May 22, 2017
Why Apple's iPhone 8 Will Be So Expensive
iPhones have always been expensive, but they have never been this expensive…
Following reports from Goldman Sachs, Nikkei, Fast Company and KGI Securities' famed Apple AAPL +0.28% analyst Ming-Chi Kuo that Apple will start iPhone 8 pricing from $1,000 is more evidence to explain why.
In short: no iPhone has ever been this expensive to build.
Shedding new light on this is the Economic Daily News (via DigiTimes). It reveals longtime Apple component supplier TPK Holdings has quoted 2-2.5x the price for integrating 3D Touch into the 10th anniversary iPhone's display - and Apple has accepted. This works out as $18-22 vs $7-9 in previous generations.
Why? The move to OLED: "The solution directly bonds 3D Touch sensors on LTPS TFT-LCD display panels of the iPhone, but 3D Touch solution for OLED panels entails bonding of a glass cover on the front and back side of an OLED panel each to reinforce the fragile OLED panel," claims the Economic Daily Times.
What's more, this is just the latest in a series of component price rises.
Goldman Sachs says the OLED itself will add $35 to the overall manufacturing cost, new "3D sensing" technology (expected to be in the camera) adds an additional $20 and upgraded memory will be $16-29 more expensive that last year.
Combined with the new 3D Touch module, these areas total roughly $100 and may be just the tip of the iceberg. After all long overdue wireless charging and quick charging are also expected to arrive with this generation along with Touch ID integrated into the display. So given a 256GB iPhone 7 Plus already sells for $969 (and Apple needs to maintain its industry leading profit margins), $1,000 actually seems conservative.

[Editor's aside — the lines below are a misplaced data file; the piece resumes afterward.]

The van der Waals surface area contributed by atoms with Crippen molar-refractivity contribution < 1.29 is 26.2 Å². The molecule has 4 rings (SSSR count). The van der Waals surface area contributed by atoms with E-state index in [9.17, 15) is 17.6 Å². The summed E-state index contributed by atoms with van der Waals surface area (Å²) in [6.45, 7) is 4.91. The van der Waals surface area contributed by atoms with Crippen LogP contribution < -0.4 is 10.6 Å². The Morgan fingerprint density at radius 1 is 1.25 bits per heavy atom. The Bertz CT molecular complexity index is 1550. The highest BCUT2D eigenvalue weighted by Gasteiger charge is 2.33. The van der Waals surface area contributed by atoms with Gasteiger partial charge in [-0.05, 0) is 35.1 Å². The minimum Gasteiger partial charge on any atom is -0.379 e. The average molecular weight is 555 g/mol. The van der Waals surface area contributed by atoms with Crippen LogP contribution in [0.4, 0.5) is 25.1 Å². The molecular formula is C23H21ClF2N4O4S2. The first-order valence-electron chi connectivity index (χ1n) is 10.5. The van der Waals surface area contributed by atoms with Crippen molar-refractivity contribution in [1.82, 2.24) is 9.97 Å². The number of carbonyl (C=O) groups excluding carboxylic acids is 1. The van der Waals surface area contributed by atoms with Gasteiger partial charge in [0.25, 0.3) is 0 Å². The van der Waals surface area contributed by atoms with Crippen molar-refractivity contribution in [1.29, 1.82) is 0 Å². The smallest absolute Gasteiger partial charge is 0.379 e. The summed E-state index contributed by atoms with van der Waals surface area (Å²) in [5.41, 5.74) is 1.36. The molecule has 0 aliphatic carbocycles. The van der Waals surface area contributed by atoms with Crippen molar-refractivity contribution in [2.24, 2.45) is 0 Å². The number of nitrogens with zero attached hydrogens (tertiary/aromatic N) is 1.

Despite this - and fears of a dull 'Plan B' backup - Goldman Sachs says "we believe Apple has now locked down the design." This would mean Apple has also committed to manufacturing costs and therefore the knock-on effect they will have on retail pricing.
Of course Apple isn't shy about raising prices. The company increased MacBook Pro prices dramatically (and controversially) with the most recent generation and both sales and brand loyalty for the range continue to be strong. Furthermore iPhones have the considerable benefit of their cost being spread out via long term carrier contracts.
So the arrival of the $1,000+ iPhone is coming and Apple looks set to reap the reward, on one condition: It gets it right…
by Gordon Kelly